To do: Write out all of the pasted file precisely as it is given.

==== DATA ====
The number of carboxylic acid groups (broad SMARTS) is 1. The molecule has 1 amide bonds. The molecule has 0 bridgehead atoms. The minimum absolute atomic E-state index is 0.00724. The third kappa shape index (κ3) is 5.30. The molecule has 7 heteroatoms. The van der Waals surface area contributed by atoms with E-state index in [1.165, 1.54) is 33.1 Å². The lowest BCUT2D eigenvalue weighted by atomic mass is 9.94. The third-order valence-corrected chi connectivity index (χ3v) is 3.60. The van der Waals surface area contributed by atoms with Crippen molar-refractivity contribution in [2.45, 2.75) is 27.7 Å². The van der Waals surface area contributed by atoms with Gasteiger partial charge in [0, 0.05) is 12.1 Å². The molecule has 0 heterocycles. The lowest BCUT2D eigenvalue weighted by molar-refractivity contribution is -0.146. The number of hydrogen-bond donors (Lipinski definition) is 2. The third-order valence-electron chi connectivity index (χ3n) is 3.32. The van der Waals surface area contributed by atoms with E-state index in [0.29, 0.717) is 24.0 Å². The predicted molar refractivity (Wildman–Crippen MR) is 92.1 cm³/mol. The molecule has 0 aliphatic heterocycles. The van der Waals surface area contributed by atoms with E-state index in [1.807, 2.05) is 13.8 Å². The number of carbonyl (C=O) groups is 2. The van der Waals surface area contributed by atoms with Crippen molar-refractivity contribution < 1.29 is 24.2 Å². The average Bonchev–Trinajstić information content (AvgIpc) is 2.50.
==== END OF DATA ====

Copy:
The number of carboxylic acid groups (broad SMARTS) is 1. The molecule has 1 amide bonds. The molecule has 0 bridgehead atoms. The minimum absolute atomic E-state index is 0.00724. The third kappa shape index (κ3) is 5.30. The molecule has 7 heteroatoms. The van der Waals surface area contributed by atoms with E-state index in [1.165, 1.54) is 33.1 Å². The lowest BCUT2D eigenvalue weighted by atomic mass is 9.94. The third-order valence-corrected chi connectivity index (χ3v) is 3.60. The van der Waals surface area contributed by atoms with Crippen molar-refractivity contribution in [2.45, 2.75) is 27.7 Å². The van der Waals surface area contributed by atoms with Gasteiger partial charge in [0, 0.05) is 12.1 Å². The molecule has 0 heterocycles. The lowest BCUT2D eigenvalue weighted by molar-refractivity contribution is -0.146. The number of hydrogen-bond donors (Lipinski definition) is 2. The third-order valence-electron chi connectivity index (χ3n) is 3.32. The van der Waals surface area contributed by atoms with E-state index in [0.29, 0.717) is 24.0 Å². The predicted molar refractivity (Wildman–Crippen MR) is 92.1 cm³/mol. The molecule has 0 aliphatic heterocycles. The van der Waals surface area contributed by atoms with E-state index in [1.807, 2.05) is 13.8 Å². The number of carbonyl (C=O) groups is 2. The van der Waals surface area contributed by atoms with Crippen molar-refractivity contribution < 1.29 is 24.2 Å². The average Bonchev–Trinajstić information content (AvgIpc) is 2.50.